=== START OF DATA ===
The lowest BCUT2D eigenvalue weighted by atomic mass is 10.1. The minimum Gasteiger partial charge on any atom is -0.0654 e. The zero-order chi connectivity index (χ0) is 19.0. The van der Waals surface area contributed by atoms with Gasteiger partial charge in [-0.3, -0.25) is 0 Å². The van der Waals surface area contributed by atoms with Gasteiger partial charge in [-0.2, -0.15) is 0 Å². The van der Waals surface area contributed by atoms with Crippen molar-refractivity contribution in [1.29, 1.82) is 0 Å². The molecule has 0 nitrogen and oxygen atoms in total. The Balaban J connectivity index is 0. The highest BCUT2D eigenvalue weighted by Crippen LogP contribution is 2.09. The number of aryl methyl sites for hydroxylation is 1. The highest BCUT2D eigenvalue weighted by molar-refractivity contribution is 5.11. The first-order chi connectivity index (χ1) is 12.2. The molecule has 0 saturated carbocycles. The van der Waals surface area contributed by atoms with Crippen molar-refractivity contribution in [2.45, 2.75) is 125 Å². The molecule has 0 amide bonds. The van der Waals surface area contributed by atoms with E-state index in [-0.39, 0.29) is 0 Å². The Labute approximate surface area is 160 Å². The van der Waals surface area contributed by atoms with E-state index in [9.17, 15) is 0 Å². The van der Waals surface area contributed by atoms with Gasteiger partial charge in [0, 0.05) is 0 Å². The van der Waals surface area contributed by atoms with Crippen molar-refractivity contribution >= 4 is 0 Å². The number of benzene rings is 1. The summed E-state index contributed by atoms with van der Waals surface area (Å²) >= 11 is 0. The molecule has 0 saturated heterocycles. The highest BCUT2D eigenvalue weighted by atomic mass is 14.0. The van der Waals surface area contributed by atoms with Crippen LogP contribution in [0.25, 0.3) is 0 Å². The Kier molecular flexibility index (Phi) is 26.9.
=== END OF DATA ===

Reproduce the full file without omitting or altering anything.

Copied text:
The lowest BCUT2D eigenvalue weighted by atomic mass is 10.1. The minimum Gasteiger partial charge on any atom is -0.0654 e. The zero-order chi connectivity index (χ0) is 19.0. The van der Waals surface area contributed by atoms with Gasteiger partial charge in [-0.3, -0.25) is 0 Å². The van der Waals surface area contributed by atoms with Gasteiger partial charge in [-0.2, -0.15) is 0 Å². The van der Waals surface area contributed by atoms with Crippen molar-refractivity contribution in [1.29, 1.82) is 0 Å². The molecule has 0 nitrogen and oxygen atoms in total. The Balaban J connectivity index is 0. The highest BCUT2D eigenvalue weighted by Crippen LogP contribution is 2.09. The number of aryl methyl sites for hydroxylation is 1. The highest BCUT2D eigenvalue weighted by molar-refractivity contribution is 5.11. The first-order chi connectivity index (χ1) is 12.2. The molecule has 0 saturated carbocycles. The van der Waals surface area contributed by atoms with Crippen molar-refractivity contribution in [2.45, 2.75) is 125 Å². The molecule has 0 amide bonds. The van der Waals surface area contributed by atoms with E-state index in [-0.39, 0.29) is 0 Å². The Labute approximate surface area is 160 Å². The van der Waals surface area contributed by atoms with E-state index in [9.17, 15) is 0 Å². The van der Waals surface area contributed by atoms with Gasteiger partial charge in [0, 0.05) is 0 Å². The van der Waals surface area contributed by atoms with Crippen molar-refractivity contribution >= 4 is 0 Å². The number of benzene rings is 1. The summed E-state index contributed by atoms with van der Waals surface area (Å²) >= 11 is 0. The molecule has 0 saturated heterocycles. The highest BCUT2D eigenvalue weighted by atomic mass is 14.0. The van der Waals surface area contributed by atoms with Crippen LogP contribution in [0.25, 0.3) is 0 Å². The Kier molecular flexibility index (Phi) is 26.9.